NATO's Role In The Military Encirclement Of Iran
Following on the heels of identifying himself as the "Commander-in-Chief of a nation in the midst of two wars" and moreover the head of state of no less than "the world's sole military superpower"  while being presented with what is still curiously called the Nobel Peace Prize, U.S. President Barack Obama in his first State of the Union address on January 27 asserted "the international community is more united, and the Islamic Republic of Iran is more isolated" and threatened: "As Iran's leaders continue to ignore their obligations, there should be no doubt: They...will face growing consequences. That is a promise."
Two days later his secretary of state, Hillary Clinton, delivered an address at a major French military academy, revealingly enough, and while there she coupled excoriation of Iran with an anything but diplomatic dressing down of China, stating "China will be under a lot of pressure to recognize the destabilizing impact that a nuclear-armed Iran would have in the [Persian] Gulf...." 
Pressure from Washington, of course. On the very day of Clinton's speech in Paris the White House confirmed the completion of a $6.4 billion weapons transfer to Taiwan.
On February 9 U.S. Department of Defense spokesman Geoff Morrell told the press that his boss, Pentagon chief Robert Gates, wants the United Nations to impose sanctions on Iran within "weeks, not months" and "clearly thinks time is of the essence." 
During the First World War Austrian journalist and dramatist Karl Kraus lamented: "What mythological confusion is this? Since when has Mars been the god of commerce and Mercury the god of war?"
If he were alive today he would be equally bemused by the U.S.'s top diplomat delivering an address at a military academy (and condescendingly admonishing the world's most populous nation) and its defense chief pressuring the world to impose punitive sanctions against a country that has not attacked any other in centuries.
The secretary general of the U.S.-led "world's sole global military bloc" - Anders Fogh Rasmussen - spoke at the annual Munich Security Conference on February 7, delivering himself of a ponderous and grandiose screed entitled NATO in the 21st Century: Towards Global Connectivity, during which he touted the role of the military bloc in intruding itself into almost every interstice imaginable: The ever-expanding war in Afghanistan, terrorism, cyber attacks, energy cut-offs - the last two references to Russia if not formally acknowledged as such - nuclear non-proliferation, climate change, piracy, failed states, drugs, "humanitarian disasters, conflicts over arable land, and mounting competition for natural resources,"  North Korea and Iran.
In repeating Alliance and other Western leaders' demands that "NATO should become a forum for consultation on worldwide security issues," Rasmussen stated that "to carry out NATO's job effectively today, the Alliance should become the hub of a network of security partnerships and a centre for consultation on international security issues....And we don't have to start from scratch. Already today, the Alliance has a vast network of security partnership[s], as far afield as Northern Africa, the Gulf, Central Asia, and the Pacific."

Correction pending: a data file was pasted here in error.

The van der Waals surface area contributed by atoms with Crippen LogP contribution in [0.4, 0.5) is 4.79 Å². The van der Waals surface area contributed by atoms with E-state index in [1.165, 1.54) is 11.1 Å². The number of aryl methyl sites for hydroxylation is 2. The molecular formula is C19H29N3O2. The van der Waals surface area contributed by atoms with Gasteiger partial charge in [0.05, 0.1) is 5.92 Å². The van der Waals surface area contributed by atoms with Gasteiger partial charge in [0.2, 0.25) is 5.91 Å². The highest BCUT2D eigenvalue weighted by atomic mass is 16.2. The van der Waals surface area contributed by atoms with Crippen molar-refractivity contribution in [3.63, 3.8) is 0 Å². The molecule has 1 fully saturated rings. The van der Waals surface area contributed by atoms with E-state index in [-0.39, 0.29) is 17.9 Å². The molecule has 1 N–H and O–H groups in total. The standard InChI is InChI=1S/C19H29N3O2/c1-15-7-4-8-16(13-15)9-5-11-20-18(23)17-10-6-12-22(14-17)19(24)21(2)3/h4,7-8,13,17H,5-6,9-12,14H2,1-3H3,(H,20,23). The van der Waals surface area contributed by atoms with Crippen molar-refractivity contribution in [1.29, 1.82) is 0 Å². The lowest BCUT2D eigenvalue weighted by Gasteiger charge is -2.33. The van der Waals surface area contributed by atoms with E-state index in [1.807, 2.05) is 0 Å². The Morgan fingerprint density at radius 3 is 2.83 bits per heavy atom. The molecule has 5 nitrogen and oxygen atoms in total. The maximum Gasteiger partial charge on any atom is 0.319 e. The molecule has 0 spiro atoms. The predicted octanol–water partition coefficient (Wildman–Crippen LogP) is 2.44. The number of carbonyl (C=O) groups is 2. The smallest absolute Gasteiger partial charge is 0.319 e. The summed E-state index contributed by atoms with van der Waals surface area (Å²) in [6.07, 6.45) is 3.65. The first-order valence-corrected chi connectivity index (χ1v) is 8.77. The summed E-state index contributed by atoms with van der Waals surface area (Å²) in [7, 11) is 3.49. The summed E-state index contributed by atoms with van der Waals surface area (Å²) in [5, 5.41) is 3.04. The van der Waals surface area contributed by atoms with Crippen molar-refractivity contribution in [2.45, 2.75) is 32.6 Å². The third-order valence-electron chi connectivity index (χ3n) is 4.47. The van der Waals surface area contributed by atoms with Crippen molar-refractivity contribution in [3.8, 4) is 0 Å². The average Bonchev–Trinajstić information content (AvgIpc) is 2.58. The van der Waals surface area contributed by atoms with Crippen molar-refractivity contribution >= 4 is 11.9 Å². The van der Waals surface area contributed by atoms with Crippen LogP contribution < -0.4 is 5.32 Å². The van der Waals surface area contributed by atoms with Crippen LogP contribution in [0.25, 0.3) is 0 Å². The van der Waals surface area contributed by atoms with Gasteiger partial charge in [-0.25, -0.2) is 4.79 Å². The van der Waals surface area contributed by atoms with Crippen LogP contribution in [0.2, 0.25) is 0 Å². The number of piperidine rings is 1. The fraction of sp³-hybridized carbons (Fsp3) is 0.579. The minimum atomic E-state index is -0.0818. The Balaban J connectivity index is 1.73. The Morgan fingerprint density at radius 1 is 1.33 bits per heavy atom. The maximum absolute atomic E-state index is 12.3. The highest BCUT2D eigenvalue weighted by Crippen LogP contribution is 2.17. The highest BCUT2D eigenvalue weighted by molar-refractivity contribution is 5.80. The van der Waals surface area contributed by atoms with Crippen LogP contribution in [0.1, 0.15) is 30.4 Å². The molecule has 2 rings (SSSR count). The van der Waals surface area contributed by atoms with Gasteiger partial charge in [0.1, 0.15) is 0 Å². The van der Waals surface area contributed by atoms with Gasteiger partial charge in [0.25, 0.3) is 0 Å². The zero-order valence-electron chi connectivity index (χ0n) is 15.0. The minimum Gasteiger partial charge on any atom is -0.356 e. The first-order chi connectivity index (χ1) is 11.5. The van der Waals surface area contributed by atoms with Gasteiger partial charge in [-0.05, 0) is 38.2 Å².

Indeed NATO has a broad and expanding network of members and military partners throughout the world. It has one member, Turkey, the second largest contributor of troops to the bloc, which borders Iran, and a partnership ally, Azerbaijan, which does also.
Rasmussen's allusion to the Persian Gulf refers to increasing military contacts, visits and joint activities between NATO and the six members of the Gulf Cooperation Council (GCC), which parallel the intensification of the U.S. buildup in the region  and is conducted within the framework of the Istanbul Cooperation Initiative (ICI) launched in 2004. 
The project received the name it did as it was inaugurated at the NATO summit in Istanbul which, after almost completing the absorption of all of Eastern Europe into the bloc, introduced the same graduated partnership process used earlier to incorporate ten new European members for the seven Mediterranean Dialogue nations in the Middle East and Africa (Algeria, Egypt, Israel, Jordan, Mauritania, Morocco and Tunisia) and six states in the Persian Gulf (Bahrain, Kuwait, Oman, Qatar, Saudi Arabia and the United Arab Emirates). All thirteen are covered under the ICI, but extending NATO military partnerships to six Persian Gulf nations for the first time was the most ambitious and significant aspect of the program.
It marked the commencement of NATO's drive into the Gulf to complement the U.S. strategy of containing and eventually confronting Iran.
One of the stated objectives of the ICI was to "invite interested countries...to join Operation Active Endeavour (OAE),"  the NATO naval surveillance and interdiction operation (a de facto blockade) throughout the Mediterranean Sea which will be nine years old this October. The Istanbul Cooperation Initiative links control of the Mediterranean with expansion through the Red Sea to the Gulf of Aden, where the NATO Ocean Shield naval operation is currently being run, and the Arabian Sea into the Persian Gulf.
An earlier article in this series listed the main objectives of the ICI:
-Employing GCC states to base troops, warplanes, cargo and surveillance for operations both in the area and throughout the so-called Broader Middle East.